The Parable of the Prodigal and His Brother
From the Gospel according to Luke 15:11-32
11 And he said, “There was a man who had two sons; 12 and the younger of them said to his father, ‘Father, give me the share of property that falls to me.’ And he divided his living between them. 13 Not many days later, the younger son gathered all he had and took his journey into a far country, and there he squandered his property in loose living. 14 And when he had spent everything, a great famine arose in that country, and he began to be in want. 15 So he went and joined himself to one of the citizens of that country, who sent him into his fields to feed swine. 16 And he would gladly have fed on[a] the pods that the swine ate; and no one gave him anything. 17 But when he came to himself he said, ‘How many of my father’s hired servants have bread enough and to spare, but I perish here with hunger! 18 I will arise and go to my father, and I will say to him, “Father, I have sinned against heaven and before you; 19 I am no longer worthy to be called your son; treat me as one of your hired servants.”’ 20 And he arose and came to his father. But while he was yet at a distance, his father saw him and had compassion, and ran and embraced him and kissed him. 21 And the son said to him, ‘Father, I have sinned against heaven and before you; I am no longer worthy to be called your son.’[b] 22 But the father said to his servants, ‘Bring quickly the best robe, and put it on him; and put a ring on his hand, and shoes on his feet; 23 and bring the fatted calf and kill it, and let us eat and make merry; 24 for this my son was dead, and is alive again; he was lost, and is found.’ And they began to make merry. 25 “Now his elder son was in the field; and as he came and drew near to the house, he heard music and dancing. 26 And he called one of the servants and asked what this meant. 27 And he said to him, ‘Your brother has come, and your father has killed the fatted calf, because he has received him safe and sound.’ 28 But he was angry and refused to go in. His father came out and entreated him, 29 but he answered his father, ‘Lo, these many years I have served you, and I never disobeyed your command; yet you never gave me a kid, that I might make merry with my friends. 30 But when this son of yours came, who has devoured your living with harlots, you killed for him the fatted calf!’ 31 And he said to him, ‘Son, you are always with me, and all that is mine is yours. 32 It was fitting to make merry and be glad, for this your brother was dead, and is alive; he was lost, and is found.’”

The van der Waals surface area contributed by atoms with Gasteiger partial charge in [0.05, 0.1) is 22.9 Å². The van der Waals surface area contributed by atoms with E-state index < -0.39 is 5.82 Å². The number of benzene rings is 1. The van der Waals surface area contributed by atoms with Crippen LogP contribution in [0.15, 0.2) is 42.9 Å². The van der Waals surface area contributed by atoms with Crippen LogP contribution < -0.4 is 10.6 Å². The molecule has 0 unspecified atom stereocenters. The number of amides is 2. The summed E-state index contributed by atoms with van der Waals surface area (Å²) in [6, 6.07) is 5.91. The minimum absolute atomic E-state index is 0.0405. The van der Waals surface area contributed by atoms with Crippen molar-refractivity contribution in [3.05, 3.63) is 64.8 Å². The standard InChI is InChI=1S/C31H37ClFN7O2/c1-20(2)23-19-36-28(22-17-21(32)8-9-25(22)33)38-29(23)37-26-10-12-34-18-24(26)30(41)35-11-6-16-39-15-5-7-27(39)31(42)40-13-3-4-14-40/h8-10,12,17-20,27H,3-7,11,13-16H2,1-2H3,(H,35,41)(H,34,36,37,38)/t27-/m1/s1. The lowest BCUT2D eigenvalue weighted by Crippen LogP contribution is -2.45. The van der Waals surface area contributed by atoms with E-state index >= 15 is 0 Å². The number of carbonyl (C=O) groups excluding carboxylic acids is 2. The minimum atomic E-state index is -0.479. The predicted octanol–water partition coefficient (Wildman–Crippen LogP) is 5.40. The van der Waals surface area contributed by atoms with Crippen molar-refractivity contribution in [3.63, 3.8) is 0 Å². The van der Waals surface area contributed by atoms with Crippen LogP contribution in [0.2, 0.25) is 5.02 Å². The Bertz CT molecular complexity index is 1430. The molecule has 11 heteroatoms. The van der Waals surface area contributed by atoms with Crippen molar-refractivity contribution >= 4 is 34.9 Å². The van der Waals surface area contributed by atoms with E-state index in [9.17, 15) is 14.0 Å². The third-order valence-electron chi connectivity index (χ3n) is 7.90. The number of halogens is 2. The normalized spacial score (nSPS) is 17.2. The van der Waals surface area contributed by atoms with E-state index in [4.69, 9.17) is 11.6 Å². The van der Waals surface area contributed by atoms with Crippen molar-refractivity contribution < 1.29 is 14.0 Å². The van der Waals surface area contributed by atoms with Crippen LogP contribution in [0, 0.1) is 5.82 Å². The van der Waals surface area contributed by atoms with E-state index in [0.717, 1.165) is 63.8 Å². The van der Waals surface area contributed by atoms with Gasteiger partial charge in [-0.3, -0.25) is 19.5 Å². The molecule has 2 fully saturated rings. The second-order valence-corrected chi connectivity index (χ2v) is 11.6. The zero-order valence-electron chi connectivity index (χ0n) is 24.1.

Footnotes: Luke 15:16 Other ancient authorities read filled his belly with Luke 15:21 Other ancient authorities add treat me as one of your hired servants Revised Standard Version Catholic Edition (RSVCE) The Revised Standard Version of the Bible: Catholic Edition, copyright © 1965, 1966 the Division of Christian Education of the National Council of the Churches of Christ in the United States of America. Used by permission. All rights reserved.
if our hearts are open
Many Catholics today, sadly, don’t know their baptismal faith very well. Such was it for me as a Cradle Catholic, until I began to mature in my faith in my thirties. Yet, by God’s design working in and through His church, the Holy Spirit is always at work in each one of us in mysterious ways through the sacramental power of our baptism.
We may not know what moves a fallen away Catholic to return home to their baptismal faith and to the church founded by Jesus Christ – the one, holy, catholic, and apostolic church – the Catholic Church. However, when our hearts are open to the touch of God’s grace our lives can be transformed for all eternity.
For some, like St. Paul, as we hear in the Acts of the Apostles, this encounter can be so dramatic that it can blind us, only to have our eyes opened to the truth in new and unexpected ways. For others the encounter may be but a whisper, like a gentle breeze, almost imperceptible. Dramatic or gentle, an encounter is always life-changing.
God’s ways are not our ways. But if we allow ourselves – if our hearts our open – the Lord can change and transform us so that one day we can speak with love about the One who is love. Opening our heart is an invitation to God who yearns to be with His children like any loving father yearns to be with those he loves.
Our father in heaven wants us home. He wants you home. If you’ve been away from the Church for one day, or for a lifetime, come home. Your family misses you.
Catholics Come Home
Watch and share this short video, and take time this month to reach out to someone away from the Church to let them know you care, and to extend an invitation to come home.
So he got up and went back to his father. While he was still a long way off, his father caught sight of him, and was filled with compassion. He ran to his son, embraced him and kissed him.”
The Story of the Prodigal Son, Gospel of Luke (15:11-32)
Rembrandt van Rijn, The Return of the Prodigal Son, c. 1661–1669. Hermitage Museum, Saint Petersburg
Agnus Dei, qui tollis peccata mundi, miserere nobis
Be not afraid! And may the peace of Christ be with you and your loved ones today and always. Holy Family, pray for us. Amen.